FACT : This, in fact, is the myth which almost everyone accepts. Why then we have such circle rates ? Earlier, it was believed that the circle rates are generally the rates lower than the actual rates prevailing in a locality. So much so, these rates used to be almost three fourth of the actual rates prevailing in a locality and everyone used to deal accordingly. The problem now is that, owing to the present market situation, these circle rates in some of the localities are higher than the actual rates. Situation has so become especially in the present time when the property rates are changing almost with every deal in an area while the circle rates are revised only once a year. These rates not only affect the mindsets of the parties dealing and are not only becoming hurdles in the deals but also are affecting the outgo of buyers and sellers towards duties and taxes. Circle rates of an area need to be fixed very meticulously after an in-depth study of the properties and property prices prevailing in a locality. If needed, the same should be revised more than once a year. Furthermore, the method of allowing discounts and depreciations and also adding of premia on these rates needs to be revised and be made more practical. General assumption that commercial properties are more expensive than the residential or industrial properties in a locality is no longer valid and requires a further analytical and comparative study.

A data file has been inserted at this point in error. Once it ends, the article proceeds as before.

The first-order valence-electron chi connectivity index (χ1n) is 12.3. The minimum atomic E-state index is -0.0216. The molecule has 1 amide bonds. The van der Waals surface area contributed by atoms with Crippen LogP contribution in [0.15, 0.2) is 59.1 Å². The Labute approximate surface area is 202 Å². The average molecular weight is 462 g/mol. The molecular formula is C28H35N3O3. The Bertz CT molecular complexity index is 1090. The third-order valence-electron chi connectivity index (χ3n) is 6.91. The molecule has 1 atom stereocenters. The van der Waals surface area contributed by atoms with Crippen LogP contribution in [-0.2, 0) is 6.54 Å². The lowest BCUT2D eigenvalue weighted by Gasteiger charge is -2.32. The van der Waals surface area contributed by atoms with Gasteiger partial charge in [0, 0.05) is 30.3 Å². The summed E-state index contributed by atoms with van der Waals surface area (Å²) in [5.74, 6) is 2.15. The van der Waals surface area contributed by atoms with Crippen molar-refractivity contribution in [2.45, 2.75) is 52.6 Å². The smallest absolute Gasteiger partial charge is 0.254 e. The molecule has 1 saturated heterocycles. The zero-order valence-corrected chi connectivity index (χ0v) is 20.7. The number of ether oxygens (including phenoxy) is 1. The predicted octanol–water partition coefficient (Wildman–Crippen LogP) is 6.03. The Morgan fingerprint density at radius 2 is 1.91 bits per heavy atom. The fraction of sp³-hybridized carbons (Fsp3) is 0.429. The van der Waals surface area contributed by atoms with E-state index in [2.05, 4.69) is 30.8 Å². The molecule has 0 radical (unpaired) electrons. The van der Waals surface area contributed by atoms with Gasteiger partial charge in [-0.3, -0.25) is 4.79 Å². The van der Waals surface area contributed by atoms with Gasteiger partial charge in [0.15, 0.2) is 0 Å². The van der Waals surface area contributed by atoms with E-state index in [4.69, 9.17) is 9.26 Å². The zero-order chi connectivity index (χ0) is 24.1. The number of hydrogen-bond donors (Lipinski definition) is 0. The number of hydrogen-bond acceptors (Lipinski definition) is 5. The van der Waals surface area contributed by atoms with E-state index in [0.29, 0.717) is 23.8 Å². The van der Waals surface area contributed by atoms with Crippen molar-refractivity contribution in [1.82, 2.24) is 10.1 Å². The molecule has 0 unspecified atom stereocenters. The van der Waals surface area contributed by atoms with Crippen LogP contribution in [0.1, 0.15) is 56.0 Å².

How to revive the industry and what is expected from the law makers …